Sorry I haven’t written in awhile. Going on a honeymoon and planning a wedding will tend to make things rather busy. In the beginning of May, I finally kicked the shin splints that had plagued me for 2 months. Of course, this happens as I’m getting ready for a wedding. Fortunately, I was able to get some running in before the wedding and even on the honeymoon. The island that we were on in Fiji (Matamanoa) had a trail that ran the length of 1 mile from one end to the other. It was pretty much two large hills without any real straight terrain. I would run “Island Repeats” back and forth in the mornings for an hour after breakfast. In New Zealand, I ran with my childhood friend Tim Gibb in a local park that surrounded a lagoon. While the distances were 4-6 miles at a time, it did help get my body back into the swing of things. When I returned, it was 1 week before the San Diego 100, which I intended as a benchmark of my fitness. I want to make sure that June is filled with 100+ mile weeks before a week and a half taper to Badwater.
The San Diego 100 was really a tale of two races. On the one hand, I ran a very relaxed 9:29 first half. After a 9 minute break, I came back into mile 70 at 13:50 still feeling relaxed and confident as the sun set and darkness approached. On the other hand, the last 30 miles were a tale of how to simply grind it out. The section from mile 70-76 was a slog fest. After a 10 minute break to prepare for the night time weather, I didn’t realize it heading out, but an insufficient light from my headlamp made seeing through the thick grasses below a challenge. On several occasions, I knocked my feet into rocks and stabilizing logs on the dirt pathway. I was slowed to a crawl on the rockiest sections, leaning backward for fear that in the fog that one wrong step could lead to a faceplant. A 1:52 for that section was just the beginning. The slow pace cooled my body down, giving me the shivers that mentally started to challenge me. I broke for 30+ minutes, and that was the end of my 20 hour pursuit. The rest of the night was filled with freezing rain, a heavy mist that gave me less than a few feet of visibility for significant distances, and a mental outlook that was more focused on just getting through. 25 hours after I started, I finished. While it’s easy to look at the final 30 and see some level of failure, I think the value of that 30 miles will bear itself out at Badwater.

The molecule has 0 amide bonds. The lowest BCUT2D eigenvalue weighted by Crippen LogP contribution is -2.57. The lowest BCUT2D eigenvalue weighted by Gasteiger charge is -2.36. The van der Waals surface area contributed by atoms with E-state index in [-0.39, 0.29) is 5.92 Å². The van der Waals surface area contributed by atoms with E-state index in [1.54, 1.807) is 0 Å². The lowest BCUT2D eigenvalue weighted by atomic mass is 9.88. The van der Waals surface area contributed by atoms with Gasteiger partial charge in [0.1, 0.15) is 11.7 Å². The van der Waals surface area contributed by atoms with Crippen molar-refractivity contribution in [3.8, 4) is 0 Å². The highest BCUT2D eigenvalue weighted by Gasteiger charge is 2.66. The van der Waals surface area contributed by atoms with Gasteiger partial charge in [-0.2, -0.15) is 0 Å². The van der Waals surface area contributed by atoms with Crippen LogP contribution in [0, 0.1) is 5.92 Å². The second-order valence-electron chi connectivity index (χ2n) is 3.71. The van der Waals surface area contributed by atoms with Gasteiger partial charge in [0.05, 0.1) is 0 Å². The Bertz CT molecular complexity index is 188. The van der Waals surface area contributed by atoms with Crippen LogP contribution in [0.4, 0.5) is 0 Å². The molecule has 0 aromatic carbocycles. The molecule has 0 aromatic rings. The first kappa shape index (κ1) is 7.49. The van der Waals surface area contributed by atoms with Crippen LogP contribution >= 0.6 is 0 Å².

Ultrarunners are always searching for that mental toughness that will allow them to “flip the switch” and turn it on even in the darkest of circumstances. We expect the worst to happen, but we also expect the best of what we have to offer to come out. Being able to fully experience the kind of sleep deprevation and mental darkness that comes with an experience like I had in San Diego this year will only help me when I’m struggling in the middle of the race to get over the pleateau and turn on the jets from Darwin to Lone Pine. Putting the full 100 miles on my legs will help to boost my training and help me make June the kind of month I’ve needed for awhile to have an A level performance at Badwater this year. It’s been an awkward year with the training sporadic due to the shin splints and other circumstances, but I’d like to think that by forcing me to switch it up, I will come into this year’s race a little bit fresher. My steely focus is firmly fixed exactly where it needs to be. With this experience to fuel me and the full support of my crew behind me, I’m still eyeing a sub-30 hour finish even with a few hiccups this year (which are to be expected and planned for). We're also getting a Spot Messenger so you can track us online in real time where I am at. More details to follow next update.
I’m back and I’m looking forward to a great month training with my crew and baking in the sauna again. I’m also looking forward to building some more wells in Uganda. I’m trying to negotiate with a company to make financially supporting the wells a more regular thing for them. Stay tuned. Be sure to donate if you can on the website, www.seegundyrun.com. Saving the lives of those who can never repay you is always a good thing.